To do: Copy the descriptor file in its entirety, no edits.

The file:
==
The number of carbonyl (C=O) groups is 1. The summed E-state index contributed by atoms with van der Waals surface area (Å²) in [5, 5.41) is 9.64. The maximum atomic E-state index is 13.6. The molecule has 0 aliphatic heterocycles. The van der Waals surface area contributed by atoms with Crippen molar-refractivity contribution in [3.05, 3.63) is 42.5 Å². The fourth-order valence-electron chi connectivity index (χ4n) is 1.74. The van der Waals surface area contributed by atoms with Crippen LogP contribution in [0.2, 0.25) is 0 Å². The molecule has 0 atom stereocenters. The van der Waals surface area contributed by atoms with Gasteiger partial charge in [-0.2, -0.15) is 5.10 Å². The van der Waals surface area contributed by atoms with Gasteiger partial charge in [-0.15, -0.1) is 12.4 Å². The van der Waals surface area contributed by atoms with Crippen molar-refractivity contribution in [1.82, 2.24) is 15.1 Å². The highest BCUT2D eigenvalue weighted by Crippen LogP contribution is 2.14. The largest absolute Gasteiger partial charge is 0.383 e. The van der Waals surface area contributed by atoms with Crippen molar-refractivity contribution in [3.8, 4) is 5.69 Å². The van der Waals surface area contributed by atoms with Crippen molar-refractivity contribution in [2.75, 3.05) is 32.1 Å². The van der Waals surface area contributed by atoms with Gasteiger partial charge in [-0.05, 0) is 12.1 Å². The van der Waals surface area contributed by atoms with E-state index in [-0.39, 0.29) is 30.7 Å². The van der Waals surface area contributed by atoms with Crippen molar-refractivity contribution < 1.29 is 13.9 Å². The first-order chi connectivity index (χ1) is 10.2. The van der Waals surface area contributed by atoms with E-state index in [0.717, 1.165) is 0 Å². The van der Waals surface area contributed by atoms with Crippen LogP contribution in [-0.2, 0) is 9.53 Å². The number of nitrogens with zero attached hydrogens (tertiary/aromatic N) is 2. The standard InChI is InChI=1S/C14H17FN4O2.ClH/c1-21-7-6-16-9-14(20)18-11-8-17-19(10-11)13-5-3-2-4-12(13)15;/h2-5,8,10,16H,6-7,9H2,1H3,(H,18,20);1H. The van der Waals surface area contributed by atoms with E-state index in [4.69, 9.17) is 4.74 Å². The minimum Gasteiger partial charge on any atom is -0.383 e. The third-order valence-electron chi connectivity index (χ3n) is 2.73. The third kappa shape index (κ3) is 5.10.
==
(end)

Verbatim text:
The number of carbonyl (C=O) groups is 1. The summed E-state index contributed by atoms with van der Waals surface area (Å²) in [5, 5.41) is 9.64. The maximum atomic E-state index is 13.6. The molecule has 0 aliphatic heterocycles. The van der Waals surface area contributed by atoms with Crippen molar-refractivity contribution in [3.05, 3.63) is 42.5 Å². The fourth-order valence-electron chi connectivity index (χ4n) is 1.74. The van der Waals surface area contributed by atoms with Crippen LogP contribution in [0.2, 0.25) is 0 Å². The molecule has 0 atom stereocenters. The van der Waals surface area contributed by atoms with Gasteiger partial charge in [-0.2, -0.15) is 5.10 Å². The van der Waals surface area contributed by atoms with Gasteiger partial charge in [-0.15, -0.1) is 12.4 Å². The van der Waals surface area contributed by atoms with Crippen molar-refractivity contribution in [1.82, 2.24) is 15.1 Å². The highest BCUT2D eigenvalue weighted by Crippen LogP contribution is 2.14. The largest absolute Gasteiger partial charge is 0.383 e. The van der Waals surface area contributed by atoms with Crippen molar-refractivity contribution in [3.8, 4) is 5.69 Å². The van der Waals surface area contributed by atoms with Crippen molar-refractivity contribution in [2.75, 3.05) is 32.1 Å². The van der Waals surface area contributed by atoms with Gasteiger partial charge in [-0.05, 0) is 12.1 Å². The van der Waals surface area contributed by atoms with E-state index in [-0.39, 0.29) is 30.7 Å². The van der Waals surface area contributed by atoms with Crippen molar-refractivity contribution < 1.29 is 13.9 Å². The first-order chi connectivity index (χ1) is 10.2. The van der Waals surface area contributed by atoms with E-state index in [0.717, 1.165) is 0 Å². The van der Waals surface area contributed by atoms with Crippen LogP contribution in [-0.2, 0) is 9.53 Å². The number of nitrogens with zero attached hydrogens (tertiary/aromatic N) is 2. The standard InChI is InChI=1S/C14H17FN4O2.ClH/c1-21-7-6-16-9-14(20)18-11-8-17-19(10-11)13-5-3-2-4-12(13)15;/h2-5,8,10,16H,6-7,9H2,1H3,(H,18,20);1H. The van der Waals surface area contributed by atoms with E-state index in [4.69, 9.17) is 4.74 Å². The minimum Gasteiger partial charge on any atom is -0.383 e. The third-order valence-electron chi connectivity index (χ3n) is 2.73. The third kappa shape index (κ3) is 5.10.